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Judge Pratt makes history in move to federal bench

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With approval from the U.S. Senate, Marion Superior Judge Tanya Walton Pratt is ready to make a historic move to the state’s federal court system.

Senators voted unanimously today to confirm Judge Pratt to the Southern District of Indiana, meaning she’ll be the state’s first African-American federal judge and one of four female jurists on Indiana's federal bench.

This completes a nomination process that began in January with an announcement from Indiana’s Democratic Sen. Evan Bayh and nomination by President Barack Obama, followed by unanimous approval from the Senate Judiciary Committee in March.

Senators started discussion about 11:35 a.m. on the nominations of Judge Pratt and two other judicial nominees, but they didn’t discuss or debate any of the nominees specifically and no one raised any concerns before the voting process started about 11:50 a.m. An official vote came at 12:13 p.m.

“This (process) has been a test of patience, but I'm so very happy and honored,” Judge Pratt said moments after the vote, which she watched online from her office in the City-County Building. “I do respect the historic significance of being the first African-American in the state to join the federal bench, and that's really a credit to Sen. Bayh for looking outside the traditional group of candidates to be inclusive.”

She succeeds Judge David F. Hamilton, who moved up to the 7th Circuit Court of Appeals late last year. Judge Pratt starts her new position once the president signs her commission in the coming days, and she expects the transition to officially take effect by June 25. She expects logistical details and interviews with federal courtroom staff to happen soon.

The move means she’ll resign from Marion Superior Court, where she has presided over the Probate Division since December 2008. Before taking on that role, she served as a criminal division judge since 1997, handling major felonies and presiding over 20 to 35 jury trials a year. Judge Pratt was first elected in 1996, but had served as a master commissioner in Marion Superior Court since 1993 after practicing privately.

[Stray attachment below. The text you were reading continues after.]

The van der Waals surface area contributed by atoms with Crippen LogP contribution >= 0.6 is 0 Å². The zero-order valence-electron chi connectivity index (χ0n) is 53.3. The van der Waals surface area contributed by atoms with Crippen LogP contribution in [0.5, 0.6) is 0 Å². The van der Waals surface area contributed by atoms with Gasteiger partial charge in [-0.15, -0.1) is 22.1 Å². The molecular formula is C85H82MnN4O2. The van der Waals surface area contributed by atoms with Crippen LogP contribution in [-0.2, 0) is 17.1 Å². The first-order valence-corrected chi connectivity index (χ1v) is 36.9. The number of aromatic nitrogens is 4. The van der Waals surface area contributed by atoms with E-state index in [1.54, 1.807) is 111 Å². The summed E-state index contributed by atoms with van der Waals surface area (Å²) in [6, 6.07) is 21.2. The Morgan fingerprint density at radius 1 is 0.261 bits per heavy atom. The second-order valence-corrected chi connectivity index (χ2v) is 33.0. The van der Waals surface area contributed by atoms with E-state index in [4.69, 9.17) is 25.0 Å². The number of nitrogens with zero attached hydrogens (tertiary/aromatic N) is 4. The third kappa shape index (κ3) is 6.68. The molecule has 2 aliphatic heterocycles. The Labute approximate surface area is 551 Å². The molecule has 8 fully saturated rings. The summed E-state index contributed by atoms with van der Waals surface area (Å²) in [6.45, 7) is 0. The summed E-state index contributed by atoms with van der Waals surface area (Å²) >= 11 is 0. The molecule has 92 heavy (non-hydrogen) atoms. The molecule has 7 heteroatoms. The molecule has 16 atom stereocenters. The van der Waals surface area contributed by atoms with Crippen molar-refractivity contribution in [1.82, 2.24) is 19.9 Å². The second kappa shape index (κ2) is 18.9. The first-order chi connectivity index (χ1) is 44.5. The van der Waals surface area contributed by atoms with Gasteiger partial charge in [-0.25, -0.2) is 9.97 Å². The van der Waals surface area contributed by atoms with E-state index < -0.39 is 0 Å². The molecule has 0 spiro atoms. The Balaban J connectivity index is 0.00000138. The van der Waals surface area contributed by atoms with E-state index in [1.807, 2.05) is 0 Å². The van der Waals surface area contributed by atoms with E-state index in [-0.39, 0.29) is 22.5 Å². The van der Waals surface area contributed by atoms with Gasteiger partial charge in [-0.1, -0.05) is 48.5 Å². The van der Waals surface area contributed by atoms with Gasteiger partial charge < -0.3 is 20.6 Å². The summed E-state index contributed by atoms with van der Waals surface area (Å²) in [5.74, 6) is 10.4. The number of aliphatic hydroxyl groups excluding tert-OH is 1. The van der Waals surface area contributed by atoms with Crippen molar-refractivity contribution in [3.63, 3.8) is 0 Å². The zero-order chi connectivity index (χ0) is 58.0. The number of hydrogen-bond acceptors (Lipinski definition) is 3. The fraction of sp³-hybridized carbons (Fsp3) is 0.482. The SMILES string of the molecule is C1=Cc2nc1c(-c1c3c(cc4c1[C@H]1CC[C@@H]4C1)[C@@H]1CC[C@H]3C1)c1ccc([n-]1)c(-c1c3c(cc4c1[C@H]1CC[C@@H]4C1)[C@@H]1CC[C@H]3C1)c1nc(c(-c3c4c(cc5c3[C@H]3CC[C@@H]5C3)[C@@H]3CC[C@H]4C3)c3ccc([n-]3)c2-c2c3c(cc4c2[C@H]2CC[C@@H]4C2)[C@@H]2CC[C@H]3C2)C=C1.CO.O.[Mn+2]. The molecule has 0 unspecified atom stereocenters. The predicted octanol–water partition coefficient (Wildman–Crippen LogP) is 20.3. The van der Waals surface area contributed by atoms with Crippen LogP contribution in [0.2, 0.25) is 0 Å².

Once she transitions to the federal bench, Judge Pratt will join Judges Sarah Evans Barker and Jane Magnus-Stinson in the Southern District of Indiana and Judge Theresa Springmann in the Northern District of Indiana as the state’s only federal female jurists.

Her confirmation comes a day after the Southern District of Indiana administered the oath to Judge Magnus-Stinson, who was nominated at the same time in January and the Senate confirmed unanimously on June 7. She had served as a magistrate since early 2007, moving from the Marion Superior bench.

Gov. Mitch Daniels is responsible for choosing a successor for Judge Pratt on Marion Superior Court, and that process officially starts once the governor’s office receives her resignation letter, said general counsel David Pippen. He expects a 30-day application process for those interested in the judicial spot, and then interviews will be conducted. Pippen said an exact timeline for the entire process isn’t clear and depends on the number of applicants and overall scheduling, which also overlaps with the search for a new Indiana Supreme Court justice once interviews begin in early July.

Whoever is chosen will be of the same political party, Democrat, as Judge Pratt, and that person will fulfill the remainder of her term that runs through 2014.
 

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  3. The practitioners and judges who hail E-filing as the Saviour of the West need to contain their respective excitements. E-filing is federal court requires the practitioner to cram his motion practice into pigeonholes created by IT people. Compound motions or those seeking alternative relief are effectively barred, unless the practitioner wants to receive a tart note from some functionary admonishing about the "problem". E-filing is just another method by which courts and judges transfer their burden to practitioners, who are the really the only powerless components of the system. Of COURSE it is easier for the court to require all of its imput to conform to certain formats, but this imposition does NOT improve the quality of the practice of law and does NOT improve the ability of the practitioner to advocate for his client or to fashion pleadings that exactly conform to his client's best interests. And we should be very wary of the disingenuous pablum about the costs. The courts will find a way to stick it to the practitioner. Lake County is a VERY good example of this rapaciousness. Any one who does not believe this is invited to review the various special fees that system imposes upon practitioners- as practitioners- and upon each case ON TOP of the court costs normal in every case manually filed. Jurisprudence according to Aldous Huxley.

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